Posted on: 18th October 2016

“Professional Gamblers” can be self-employed

As you know, the activities of a day trader could be deemed by HMRC to be one of the following:

  • The carrying on of a trade as a self-employed individual, in the same way any individual carrying on a business activity is a self-employed;
  • The activity of a private investor; or
  • Deemed to be similar to gambling where earnings from day trading are not taxable.

Although gambling winnings are not liable to tax, there are circumstances where HMRC consider “professional gamblers” to be carrying on a self-employed trading activity. HMRC provide a specific example in their Business Income Manual at BIM22017, where a professional gambler receiving money for appearing on a television programme is providing a service to a customer i.e. the television company, for reward. However, HMRC do note that whether the professional gambler’s winnings are profits derived from a self-employed trading activity will depend on the facts.

A tax case which highlights how the specific facts of a case are vital to determining whether a gambler is deemed to be self-employed is Hakki v Secretary of State for Work and Pensions (2014) EWCA Civ 530. Mr Hakki made a living from his winnings as a poker player. When the mother of Mr Hakki’s children made an application with the Child Support Agency that an order be placed on Mr Hakki to pay child maintenance, Mr Hakki opposed the application. Mr Hakki objected on the basis that his gambling winnings did not constitute earnings.

This is a complicated case as it involves the child support, social security and tax regimes and the respective regulations and legislation.

In deciding the case it was determined that the definition in the Social Security Contributions and Benefits Act 1992 as stated below, was consistent across the child support, social security and tax regimes.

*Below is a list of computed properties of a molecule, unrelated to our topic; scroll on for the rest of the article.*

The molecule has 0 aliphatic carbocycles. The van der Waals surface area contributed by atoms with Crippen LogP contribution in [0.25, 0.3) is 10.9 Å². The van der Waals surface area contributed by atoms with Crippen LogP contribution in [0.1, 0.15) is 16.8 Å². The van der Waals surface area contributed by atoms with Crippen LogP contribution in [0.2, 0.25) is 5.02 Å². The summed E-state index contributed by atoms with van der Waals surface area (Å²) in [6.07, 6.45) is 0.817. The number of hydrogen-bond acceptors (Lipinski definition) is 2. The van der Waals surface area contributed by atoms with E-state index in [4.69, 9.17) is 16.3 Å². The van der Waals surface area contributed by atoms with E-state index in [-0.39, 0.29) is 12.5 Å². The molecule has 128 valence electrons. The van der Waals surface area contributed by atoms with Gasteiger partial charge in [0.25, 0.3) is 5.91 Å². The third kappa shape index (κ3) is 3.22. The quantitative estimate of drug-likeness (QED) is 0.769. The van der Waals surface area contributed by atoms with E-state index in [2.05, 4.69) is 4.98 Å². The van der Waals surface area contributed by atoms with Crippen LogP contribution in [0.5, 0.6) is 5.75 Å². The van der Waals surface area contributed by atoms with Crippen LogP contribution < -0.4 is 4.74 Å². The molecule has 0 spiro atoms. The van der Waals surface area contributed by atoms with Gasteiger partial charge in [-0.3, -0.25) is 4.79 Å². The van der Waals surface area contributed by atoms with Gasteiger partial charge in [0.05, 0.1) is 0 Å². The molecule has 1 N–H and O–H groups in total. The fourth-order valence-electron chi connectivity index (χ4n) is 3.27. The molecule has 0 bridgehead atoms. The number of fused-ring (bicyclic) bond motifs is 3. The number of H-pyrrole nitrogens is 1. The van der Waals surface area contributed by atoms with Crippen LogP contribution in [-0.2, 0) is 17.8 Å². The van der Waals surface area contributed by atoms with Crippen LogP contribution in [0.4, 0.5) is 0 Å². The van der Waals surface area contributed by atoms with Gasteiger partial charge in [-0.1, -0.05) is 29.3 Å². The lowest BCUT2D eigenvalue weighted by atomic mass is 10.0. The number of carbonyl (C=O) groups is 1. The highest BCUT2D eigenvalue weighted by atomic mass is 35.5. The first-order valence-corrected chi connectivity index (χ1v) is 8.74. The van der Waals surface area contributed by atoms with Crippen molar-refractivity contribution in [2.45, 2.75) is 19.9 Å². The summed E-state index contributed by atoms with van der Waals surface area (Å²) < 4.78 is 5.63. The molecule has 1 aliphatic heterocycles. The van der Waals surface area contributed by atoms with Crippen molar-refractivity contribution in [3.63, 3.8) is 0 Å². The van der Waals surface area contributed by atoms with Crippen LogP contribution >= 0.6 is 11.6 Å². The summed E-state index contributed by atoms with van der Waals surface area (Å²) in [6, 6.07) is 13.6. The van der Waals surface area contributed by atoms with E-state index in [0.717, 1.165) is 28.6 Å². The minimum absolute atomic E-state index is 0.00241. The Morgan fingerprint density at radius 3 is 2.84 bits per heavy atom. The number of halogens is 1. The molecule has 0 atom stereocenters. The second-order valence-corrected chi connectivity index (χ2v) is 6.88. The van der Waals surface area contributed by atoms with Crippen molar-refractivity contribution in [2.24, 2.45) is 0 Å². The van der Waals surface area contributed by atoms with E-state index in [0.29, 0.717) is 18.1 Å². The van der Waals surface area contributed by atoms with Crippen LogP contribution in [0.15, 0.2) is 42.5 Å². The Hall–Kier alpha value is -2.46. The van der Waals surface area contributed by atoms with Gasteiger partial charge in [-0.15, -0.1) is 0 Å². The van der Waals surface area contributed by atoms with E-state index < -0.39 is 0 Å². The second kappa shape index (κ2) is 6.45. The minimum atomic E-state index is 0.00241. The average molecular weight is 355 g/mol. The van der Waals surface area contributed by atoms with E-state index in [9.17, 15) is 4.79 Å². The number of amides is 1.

“self-employed earner” means a person who is gainfully employed in Great Britain otherwise than in employed earner’s employment (whether or not he is also employed in such employment).

Mr Hakki’s argument was that his poker activities did not fall into the above definition.

The original decision went against Mr Hakki and was appealed. However, it was again found that Mr Hakki should make maintenance payments, on the basis that Mr Hakki’s poker playing was very much like a job. It was noted that Mr Hakki had his own website and had made television appearances playing poker.

Mr Hakki took his case to the Court of Appeal where it was found that the original decision that Mr Hakki could be in gainful employment, was correct, depending on the facts. However, given the facts of Mr Hakki’s specific case, he should not have been found to be carrying on a self-employed activity. Mr Hakki’s appeal was upheld.

Mr Hakki’s case highlights the complexities involved in interpreting tax legislation and tax case law. In cases such as these and is often the case with our day trader clients, there is never a straightforward answer as to whether their day trading activities will be deemed not to be taxable by HMRC. When it comes to whether a gambler, or indeed a day trader, is taxed on their winnings, all the circumstances surrounding the individual’s activities should be thoroughly investigated and reviewed against HMRC guidance and tax case law.